PSE&G has brought in emergency crews from Florida and Pennsylvania to help with downed trees and power lines.
It isn’t until that work is done that power can be restored.
The scene in Teaneck (CLIFFVIEW PILOT photo by Jason Occhipinti)
Although United Water briefly went on generators, it quickly got back to full power. There are no boiled-water advisories.
Most of the substations around Paramus were the hardest hit. They are coming back on progressively, county officials said Sunday night.
There’s been no talk yet of preliminary damage assessments. However, county officials said residents and businesses can begin calling tomorrow.
Power to The Valley Hospital was restored at 3 a.m. Sunday after it ran on generator power for 12 hours.
A SNOWFALL UNLIKE ANY OTHER: Historic snowfall? How many storms knock out power to 2 million people? How many dump 20 inches across parts of New York and New England? How often do temps drop below freezing — before Halloween? We’ve had four October snowstorms the past 135 years. None have been this nasty. Bergen was the hardest hit county in New Jersey – only 178,000 customers in the rest of the state are in the same boat. READ MORE….
Utility crews waited until the last of the storm had moved through overnight before heading out to clear trees and restore power lines.
New Milford, Westwood, Paramus, Closter, Dumont and Tenafly were among the hardest hit towns. So was Wyckoff, where Fox estimated that 70 percent of customers were without power. The east side of Montvale was out nearly 24 hours. Outages through roughly three-quarters of Teaneck continued into this morning.
But that’s only a partial list of those who’ve reported in to
“The damage throughout the community is unprecedented,” Fox said. “The heavy wet snow on trees still bearing leaves caused entire trees and tree limbs to fall. This took down electrical, phone and cable lines.
“The wires present significant dangers to anyone outside,” the chief emphasized. “First, we don’t even know where all of the wires are located. Many are located under the snow. Second, although many broken and down wires are now without power, as service is restored these lines will become charged and dangerous.”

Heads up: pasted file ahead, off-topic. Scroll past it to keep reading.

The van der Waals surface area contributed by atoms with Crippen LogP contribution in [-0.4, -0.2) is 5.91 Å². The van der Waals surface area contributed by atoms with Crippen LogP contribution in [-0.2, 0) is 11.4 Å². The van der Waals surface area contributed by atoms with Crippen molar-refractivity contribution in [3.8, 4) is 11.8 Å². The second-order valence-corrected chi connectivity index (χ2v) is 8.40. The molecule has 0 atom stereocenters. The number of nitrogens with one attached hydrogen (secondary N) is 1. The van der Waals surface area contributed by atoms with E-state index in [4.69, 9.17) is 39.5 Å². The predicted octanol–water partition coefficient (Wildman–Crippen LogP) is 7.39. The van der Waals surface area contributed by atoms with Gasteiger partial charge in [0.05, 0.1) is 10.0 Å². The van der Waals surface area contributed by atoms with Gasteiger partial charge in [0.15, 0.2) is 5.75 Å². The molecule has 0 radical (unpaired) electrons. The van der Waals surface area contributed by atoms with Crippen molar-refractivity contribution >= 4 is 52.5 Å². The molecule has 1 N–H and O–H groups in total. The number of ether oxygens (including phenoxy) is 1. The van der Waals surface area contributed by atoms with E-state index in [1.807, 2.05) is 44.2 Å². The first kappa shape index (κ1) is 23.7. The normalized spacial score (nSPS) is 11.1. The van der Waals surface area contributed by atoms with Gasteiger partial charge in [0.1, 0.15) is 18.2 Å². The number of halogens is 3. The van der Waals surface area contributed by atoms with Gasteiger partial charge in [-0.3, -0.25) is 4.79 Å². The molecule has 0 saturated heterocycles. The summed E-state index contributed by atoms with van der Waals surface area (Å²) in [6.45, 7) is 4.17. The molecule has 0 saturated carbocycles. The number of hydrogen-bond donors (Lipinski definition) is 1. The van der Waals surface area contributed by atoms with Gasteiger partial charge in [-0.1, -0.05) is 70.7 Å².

“The possibility of accidental electrocution is very real following this storm,” Fox warned. “Trees or limbs should not be moved by anyone if wires are involved. Children should not be allowed to play outside unless an adult knows it is safe.”
Fox was one of several police officials who asked people to dial 911 only in emergencies. The various police departments throughout Bergen are stretched to the max. Some had to call in auxiliary officers. Many are pulling double shifts.
If you are without power or see a downed line, call either 1-800-436-PSEG (7734) or O&R : 1-877-434-4100 .
“Do not assume that your service provider knows you are without power,” Bergen County Executive Kathleen Donovan said .
IS YOUR POWER OUT? HAVE YOU SEEN SNOW DAMAGE? OUTAGES ELSEWHERE? NOTIFY US: firstname.lastname@example.org
Christine Royland of Westwood sent this shot of her house
(CLIFFVIEW PILOT photo)
“New Milford suffered numerous trees and wires down. Several areas of the borough have been without power,” Chief Frank Papapietro told
The Bergen County Office of Emergency Management brought extra dispatchers to its command center to assist area emergency departments.
What was originally expected to be 4 inches turned into a lot more than the weather services bargained for.
After pulling his car into the garage Saturday afternoon, a Washington Township man reconsidered his plans to shovel, figuring he’d wait until later. That’s when
A tree fell outside, crushing his mailbox. “Scary stuff,” his wife told
DO YOU have snow damage photos? News of closings or cleared roads? Post comments below, send photos to
Garrison Avenue, Teaneck (CLIFFVIEW PILOT photo by Jason Occipinti)
Outwater Lane, Garfield
(CLIFFVIEW PILOT photo by Stella Tulli)